Russian stars don't hold all aces, says Czech

PUBLISHED : Monday, 03 January, 2005, 12:00am
UPDATED : Monday, 03 January, 2005, 12:00am

Rising Czech star Nicole Vaidisova gave a clear message to her more illustrious opponents after being thrust in the firing line for this week's Watsons Water Champions Challenge. She said: 'I fear nobody.'

Thrown into the singles competition after six-time Grand Slam champion Serena Williams gave up her singles berth because of injury concerns, the 15-year-old Vaidisova says she will make the most of the opportunity, feeling she has nothing to lose against the world stars as she takes her place in the Red Group with Russians Maria Sharapova and Elena Dementieva.

'They should be the ones beating me and I know they will be on the court trying to win. But I'll definitely go on the court without any fear,' said 75th-ranked Vaidisova, who arrived yesterday for the tournament, which starts on Wednesday.

Vaidisova also teams up with two-time Grand Slam singles finalist Dementieva in the doubles competition, where they are drawn to meet the Williams sisters - Serena and Venus - in the first round.

'It's great. It's a great opportunity. Of course I am sorry for Serena. It's bad that she cannot play [singles] but it gives me the opportunity to show the people how I play. I'm looking forward to it and I hope people like how I play,' said the Florida-based Czech, who is touted as the next big thing in women's tennis.

'It's going to be my first time playing them [Sharapova and Dementieva]. I'm looking forward to playing them. They are both top 10 players. I want to see the comparison [between herself and her opponents].'

The powerful 1.81-metre Vaidisova added: 'I think it's going to be a great experience. It's going to be great preparation for the Australian Open and I am really happy to be here.'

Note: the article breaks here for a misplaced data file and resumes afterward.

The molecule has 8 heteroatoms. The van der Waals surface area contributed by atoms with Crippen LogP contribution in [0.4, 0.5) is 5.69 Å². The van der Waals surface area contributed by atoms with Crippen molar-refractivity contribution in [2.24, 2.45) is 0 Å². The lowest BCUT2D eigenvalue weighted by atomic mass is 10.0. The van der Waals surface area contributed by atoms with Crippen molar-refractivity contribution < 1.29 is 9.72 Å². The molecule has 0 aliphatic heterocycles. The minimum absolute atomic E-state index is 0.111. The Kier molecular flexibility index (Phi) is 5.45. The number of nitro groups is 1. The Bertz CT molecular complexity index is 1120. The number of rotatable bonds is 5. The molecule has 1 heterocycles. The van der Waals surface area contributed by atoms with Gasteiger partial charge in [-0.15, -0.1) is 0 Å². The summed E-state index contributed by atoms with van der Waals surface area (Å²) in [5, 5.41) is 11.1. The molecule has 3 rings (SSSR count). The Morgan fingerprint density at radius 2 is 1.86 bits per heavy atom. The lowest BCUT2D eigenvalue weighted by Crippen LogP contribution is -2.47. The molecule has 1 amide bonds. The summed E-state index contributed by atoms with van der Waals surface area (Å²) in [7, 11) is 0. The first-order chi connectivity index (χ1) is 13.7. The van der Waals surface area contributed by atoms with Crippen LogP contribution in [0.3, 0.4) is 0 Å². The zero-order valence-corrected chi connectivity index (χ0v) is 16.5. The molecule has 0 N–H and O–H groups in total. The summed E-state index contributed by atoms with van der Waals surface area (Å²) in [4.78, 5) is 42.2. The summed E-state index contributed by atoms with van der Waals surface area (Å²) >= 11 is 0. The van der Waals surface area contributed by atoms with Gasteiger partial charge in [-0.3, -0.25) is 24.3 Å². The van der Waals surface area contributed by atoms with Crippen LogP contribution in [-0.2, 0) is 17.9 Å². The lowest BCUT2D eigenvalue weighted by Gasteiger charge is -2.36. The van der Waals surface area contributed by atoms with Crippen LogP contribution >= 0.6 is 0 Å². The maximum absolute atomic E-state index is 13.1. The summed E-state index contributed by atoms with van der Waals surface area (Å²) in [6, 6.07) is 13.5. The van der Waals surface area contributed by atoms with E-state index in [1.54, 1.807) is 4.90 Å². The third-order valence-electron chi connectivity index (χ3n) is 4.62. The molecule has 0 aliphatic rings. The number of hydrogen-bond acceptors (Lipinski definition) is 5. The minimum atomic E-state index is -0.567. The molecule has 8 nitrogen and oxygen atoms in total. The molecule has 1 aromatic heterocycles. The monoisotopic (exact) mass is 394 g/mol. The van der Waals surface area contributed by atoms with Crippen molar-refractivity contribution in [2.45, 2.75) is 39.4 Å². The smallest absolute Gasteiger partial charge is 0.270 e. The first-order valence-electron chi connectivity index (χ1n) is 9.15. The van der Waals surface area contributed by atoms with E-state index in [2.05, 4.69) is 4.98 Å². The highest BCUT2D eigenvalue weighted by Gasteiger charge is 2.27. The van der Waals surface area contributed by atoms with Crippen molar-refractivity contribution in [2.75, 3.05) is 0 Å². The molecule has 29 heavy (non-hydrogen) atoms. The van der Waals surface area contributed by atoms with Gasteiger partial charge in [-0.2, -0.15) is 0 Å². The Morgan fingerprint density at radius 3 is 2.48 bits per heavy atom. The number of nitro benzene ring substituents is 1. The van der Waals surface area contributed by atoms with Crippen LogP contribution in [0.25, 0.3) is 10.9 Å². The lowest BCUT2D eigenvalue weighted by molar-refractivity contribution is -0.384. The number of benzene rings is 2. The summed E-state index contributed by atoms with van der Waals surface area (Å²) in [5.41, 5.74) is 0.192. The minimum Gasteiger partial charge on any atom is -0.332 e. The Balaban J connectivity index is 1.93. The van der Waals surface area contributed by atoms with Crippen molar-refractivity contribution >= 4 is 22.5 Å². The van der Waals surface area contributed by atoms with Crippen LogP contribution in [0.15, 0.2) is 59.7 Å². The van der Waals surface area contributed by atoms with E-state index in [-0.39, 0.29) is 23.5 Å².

Asked whether she would be ready to face her opponents, the German-born Czech, who won WTA tournaments last season in Tashkent and Vancouver, said: 'Definitely. After last season, I took some time off. I've practised and I feel good and I am ready to play.'

At yesterday's news conference, the topic of Vaidisova being compared with Sharapova came up again and the Czech reiterated that there was 'nothing to compare'.

Already comparisons are being drawn between Vaidisova and Sharapova, who burst on to the scene here two years ago.

Vaidisova is seen as the 'new Sharapova' with her powerful serve and sleek looks reminiscent of Sharapova in 2002.

'I admire Maria for what she did. She's an awesome player and she did great last year. But you know I am Nicole. I am not Maria and I am going down my own path and I am trying to be me and I am trying to do it my way.'

A product of the famous Nick Bolletieri Academy, Vaidisova won her first WTA Tour title in Vancouver in August when at the age of just 15 years, three months and 23 days, she eliminated four seeds on her way to becoming the sixth-youngest player to win a tour title. She was also the lowest-ranked champion in 2004.

Superstitious Vaidisova has not let anybody know what her goals are for this year.

She said she would rather keep that to herself because she reached the top 100 last year 'without telling anybody'.